ZIMBABWE’S pension regulator has given insurance companies a three-month grace period to submit compensation plans for policyholders who lost value when the country experienced its unprecedented economic implosion nearly two decades ago.
Zimbabwe abandoned its local unit for the United States dollar in 2009 after inflation officially reached 231 million percent, wiping out savings and pensions.
After the introduction of the greenback, the government in 2015 commissioned a special inquiry to investigate the impact of the currency reform on both policyholders and the economy. The inquiry was led by retired High Court Justice George Smith.
According to the Insurance and Pensions Commission (Ipec), compensation is expected to gather momentum in 2024.
“Ipec is to analyse the compensation plan and either approve or reject the proposed compensation plan (if it does not meet the expected standard) within 30 days after receiving the compensation plan (by 30 January 2024),” Ipec Commissioner Grace Muradzikwa said in a statement.
“After approval of the compensation plan, the insurer or pension fund will publish in the media, the names of the members entitled to compensation. If Ipec approves the compensation plan, the insurer or pension fund will be expected to start paying eligible policyholders or pension fund members no later than 30 days after the Ipec approval (by 2 March 2024).
“Ipec does not expect non-compliance given that we have involved the industry throughout this exercise. However, the regulations have proactively provided penalties in the unexpected event of non-compliance. We will invoke the stated provisions, should it become necessary.”
Last July, cabinet approved the compensation framework for value lost when insurance and pension values were converted from Zimbabwean dollars to United States dollars in 2009.
The government then committed to contribute US$175 million to partly cover the loss of value suffered.
During the inquiry, the commission received many complaints from members of the public, as well as from insurance and pension representative organisations.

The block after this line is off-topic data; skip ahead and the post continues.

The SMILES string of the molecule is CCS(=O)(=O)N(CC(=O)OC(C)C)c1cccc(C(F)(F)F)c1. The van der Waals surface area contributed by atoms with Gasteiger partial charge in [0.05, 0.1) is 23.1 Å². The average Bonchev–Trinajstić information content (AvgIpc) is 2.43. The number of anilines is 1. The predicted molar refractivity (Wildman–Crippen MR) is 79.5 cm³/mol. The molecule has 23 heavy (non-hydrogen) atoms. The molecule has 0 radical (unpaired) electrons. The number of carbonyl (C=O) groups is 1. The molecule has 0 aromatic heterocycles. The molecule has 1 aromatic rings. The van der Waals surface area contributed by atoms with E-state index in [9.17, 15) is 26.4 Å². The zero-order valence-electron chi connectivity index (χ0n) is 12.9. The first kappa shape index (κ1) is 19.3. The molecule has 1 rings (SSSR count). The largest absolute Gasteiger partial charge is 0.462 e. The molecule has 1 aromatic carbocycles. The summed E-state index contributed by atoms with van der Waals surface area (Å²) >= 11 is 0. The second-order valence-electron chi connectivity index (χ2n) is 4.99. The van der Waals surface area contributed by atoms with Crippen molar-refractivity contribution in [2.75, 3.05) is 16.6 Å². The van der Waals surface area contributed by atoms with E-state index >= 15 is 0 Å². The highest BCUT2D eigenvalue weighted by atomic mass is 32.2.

The main concerns related to the loss of value arising from pension contribution arrears, value lost during hyperinflation, inter-generational transfer of benefits, value lost through conversions on dollarisation, forced commutations of the full pension, loss arising from de-mutualisation of Old Mutual and First Mutual and conversion of pension schemes from defined benefit funds to defined contribution funds.
The inquiry revealed complaints against the Government Pension Scheme included the absence of a funded pension scheme, outstanding one-third lumpsums for pensioners who retired just before dollarisation, delayed processing of lump sum pension benefits, delays in payment of monthly pension payouts, surviving spouses and dependents failing to access benefits, as well as the failure to access pensions by retirees of church-related hospitals and mission schools, who were not covered by the government as grant-aided workers.
Complaints relating to the National Social Security Authority (Nssa) centred on the problem of uniform and arbitrary benefit calculations, Nssa’s time limits for claiming pension benefits, the failure to access a Nssa pension by government workers on early retirement, such as former members of the police and army, lack of insurance cover for students on industrial attachment and poor record keeping. — STAFF WRITER.